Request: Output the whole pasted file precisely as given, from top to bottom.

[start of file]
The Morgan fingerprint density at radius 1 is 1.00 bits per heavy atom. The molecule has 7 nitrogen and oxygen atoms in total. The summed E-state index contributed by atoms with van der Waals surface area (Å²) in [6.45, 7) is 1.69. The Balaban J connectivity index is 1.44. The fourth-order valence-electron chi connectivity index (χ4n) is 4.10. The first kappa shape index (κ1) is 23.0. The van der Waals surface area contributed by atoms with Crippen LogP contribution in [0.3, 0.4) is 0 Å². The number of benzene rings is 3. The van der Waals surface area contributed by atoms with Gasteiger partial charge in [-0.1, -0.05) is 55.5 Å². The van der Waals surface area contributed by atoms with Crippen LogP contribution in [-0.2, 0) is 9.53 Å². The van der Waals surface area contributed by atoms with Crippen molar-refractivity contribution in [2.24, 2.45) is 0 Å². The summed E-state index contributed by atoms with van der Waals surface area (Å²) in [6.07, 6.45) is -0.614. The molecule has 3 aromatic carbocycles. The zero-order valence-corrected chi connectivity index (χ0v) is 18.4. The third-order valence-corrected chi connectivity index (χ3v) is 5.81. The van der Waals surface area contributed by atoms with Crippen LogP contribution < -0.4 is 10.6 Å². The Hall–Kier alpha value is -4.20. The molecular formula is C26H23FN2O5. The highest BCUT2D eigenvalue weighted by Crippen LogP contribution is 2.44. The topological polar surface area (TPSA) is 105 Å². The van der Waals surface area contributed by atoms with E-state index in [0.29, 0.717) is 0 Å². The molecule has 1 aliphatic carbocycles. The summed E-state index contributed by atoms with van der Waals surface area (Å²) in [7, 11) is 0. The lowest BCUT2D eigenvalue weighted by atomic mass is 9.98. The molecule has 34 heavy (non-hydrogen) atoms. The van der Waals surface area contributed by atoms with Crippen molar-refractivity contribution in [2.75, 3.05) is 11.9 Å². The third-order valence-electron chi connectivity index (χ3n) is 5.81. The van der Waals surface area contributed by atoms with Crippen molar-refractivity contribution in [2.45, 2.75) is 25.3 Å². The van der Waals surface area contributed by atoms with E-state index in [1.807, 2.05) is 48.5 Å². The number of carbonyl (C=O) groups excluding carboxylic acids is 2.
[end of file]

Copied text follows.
The Morgan fingerprint density at radius 1 is 1.00 bits per heavy atom. The molecule has 7 nitrogen and oxygen atoms in total. The summed E-state index contributed by atoms with van der Waals surface area (Å²) in [6.45, 7) is 1.69. The Balaban J connectivity index is 1.44. The fourth-order valence-electron chi connectivity index (χ4n) is 4.10. The first kappa shape index (κ1) is 23.0. The van der Waals surface area contributed by atoms with Crippen LogP contribution in [0.3, 0.4) is 0 Å². The number of benzene rings is 3. The van der Waals surface area contributed by atoms with Gasteiger partial charge in [-0.1, -0.05) is 55.5 Å². The van der Waals surface area contributed by atoms with Crippen LogP contribution in [-0.2, 0) is 9.53 Å². The van der Waals surface area contributed by atoms with Crippen molar-refractivity contribution in [2.24, 2.45) is 0 Å². The summed E-state index contributed by atoms with van der Waals surface area (Å²) in [6.07, 6.45) is -0.614. The molecule has 3 aromatic carbocycles. The zero-order valence-corrected chi connectivity index (χ0v) is 18.4. The third-order valence-corrected chi connectivity index (χ3v) is 5.81. The van der Waals surface area contributed by atoms with Crippen LogP contribution < -0.4 is 10.6 Å². The Hall–Kier alpha value is -4.20. The molecular formula is C26H23FN2O5. The highest BCUT2D eigenvalue weighted by Crippen LogP contribution is 2.44. The topological polar surface area (TPSA) is 105 Å². The van der Waals surface area contributed by atoms with E-state index in [0.29, 0.717) is 0 Å². The molecule has 1 aliphatic carbocycles. The summed E-state index contributed by atoms with van der Waals surface area (Å²) in [7, 11) is 0. The lowest BCUT2D eigenvalue weighted by atomic mass is 9.98. The molecule has 34 heavy (non-hydrogen) atoms. The van der Waals surface area contributed by atoms with Crippen molar-refractivity contribution in [2.75, 3.05) is 11.9 Å². The third-order valence-electron chi connectivity index (χ3n) is 5.81. The van der Waals surface area contributed by atoms with Crippen molar-refractivity contribution in [2.45, 2.75) is 25.3 Å². The van der Waals surface area contributed by atoms with E-state index in [1.807, 2.05) is 48.5 Å². The number of carbonyl (C=O) groups excluding carboxylic acids is 2.